On Friday, clinicians and researchers across the world recognized World Hepatitis Day as an opportunity to honor the “more than a million lives lost to hepatitis” every year and redouble national efforts to stop its spread.
Every year on July 28th, awareness campaigns spotlight viral hepatitis as a leading cause of global death, branded as a “hidden epidemic” earlier this year by President Joe Biden.
This year’s theme — “We’re not waiting” — is a call for accelerated efforts to eliminate viral hepatitis, and to get testing and treatment “for the real people who need it,” according to the World Hepatitis Alliance.
In honor of World Hepatitis Day, Healio has gathered a list of the latest research on viral hepatitis, including how global efforts have succeeded in improving outcomes for patients with hepatitis, and where efforts are still needed to address gaps in hepatitis treatment and testing access.
Bulevirtide induces a virologic, biochemical response in chronic hepatitis D
Bulevirtide was safe and increased the proportion of patients with undetectable hepatitis D virus RNA among those in both the 2 mg and 10 mg dosage groups, according to data published in The New England Journal of Medicine.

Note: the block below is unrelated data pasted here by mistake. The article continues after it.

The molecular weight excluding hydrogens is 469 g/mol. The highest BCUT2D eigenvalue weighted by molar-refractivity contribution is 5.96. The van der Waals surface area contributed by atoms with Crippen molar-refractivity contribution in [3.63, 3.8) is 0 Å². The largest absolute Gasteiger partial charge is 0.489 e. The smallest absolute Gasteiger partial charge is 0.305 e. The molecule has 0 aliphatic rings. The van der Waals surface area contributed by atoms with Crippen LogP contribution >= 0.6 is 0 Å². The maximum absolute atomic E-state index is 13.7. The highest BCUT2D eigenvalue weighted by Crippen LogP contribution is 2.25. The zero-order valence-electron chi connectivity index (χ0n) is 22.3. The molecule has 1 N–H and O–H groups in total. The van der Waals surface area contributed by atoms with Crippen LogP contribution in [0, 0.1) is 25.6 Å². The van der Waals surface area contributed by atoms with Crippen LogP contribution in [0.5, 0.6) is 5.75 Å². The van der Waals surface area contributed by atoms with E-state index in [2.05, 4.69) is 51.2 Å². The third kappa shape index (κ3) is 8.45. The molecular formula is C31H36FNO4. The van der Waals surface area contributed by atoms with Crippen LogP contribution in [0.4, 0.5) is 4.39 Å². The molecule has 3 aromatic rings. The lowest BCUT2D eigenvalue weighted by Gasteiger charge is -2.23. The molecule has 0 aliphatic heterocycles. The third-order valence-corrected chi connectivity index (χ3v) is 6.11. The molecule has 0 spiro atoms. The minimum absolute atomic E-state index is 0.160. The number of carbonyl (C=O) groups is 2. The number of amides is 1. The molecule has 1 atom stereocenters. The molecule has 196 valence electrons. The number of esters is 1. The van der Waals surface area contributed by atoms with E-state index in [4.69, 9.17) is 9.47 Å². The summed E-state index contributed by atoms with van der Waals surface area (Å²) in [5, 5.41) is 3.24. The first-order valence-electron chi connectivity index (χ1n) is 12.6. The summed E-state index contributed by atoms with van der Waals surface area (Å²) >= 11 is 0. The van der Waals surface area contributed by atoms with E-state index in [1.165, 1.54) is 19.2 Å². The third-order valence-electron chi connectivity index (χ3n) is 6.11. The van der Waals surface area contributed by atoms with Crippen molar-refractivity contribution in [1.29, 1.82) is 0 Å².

The results were also presented during the EASL Congress. Read more.
HCV elimination represents ‘win-win-win’ for patients, public health, cost savings
Every year nearly 3 million patients are diagnosed with hepatitis B and C infections, ultimately leading to 1.1 million deaths worldwide, WHO reported.
In response to this immense public health burden, WHO and other international organizations have developed goals and plans for elimination. Although implemented by most countries with many on track to reach their goals, analyses have revealed a persistent reservoir of chronic hepatitis viruses and new infections remain a threat, Sheikh Mohammad Fazle Akbar, MD, PhD, and colleagues wrote in Infectious Diseases & Immunity. In the U.S., only 6% of states are on track to achieve HCV elimination by 2030, according to a 2020 report by Mark Sulkowski, MD, and colleagues. Researchers further reported 35% of states are not expected to meet their margins by 2040. Read more.
Treating hepatitis C ‘feasible’ in patients with HCC, improves overall survival
Failure to achieve sustained virological response and the presence of more advanced chronic liver disease were associated with mortality in patients with hepatitis C and hepatocellular carcinoma, according to a researcher at EASL Congress.
“It is well known that achieving a sustainable virological response after hepatitis C treatment reduces liver decompensation and HCC development with a positive impact on the overall survival,” Maria Fernanda Guerra Veloz, MD, PhD, of the Institute of Liver Studies at King’s College London, said. “All of these benefits in the reduction of liver-related morbidity/mortality and no liver-related mortality were already described in the interferon era and have resisted since across the whole spectrum of the disease with a direct-acting antiviral therapy.” Read more.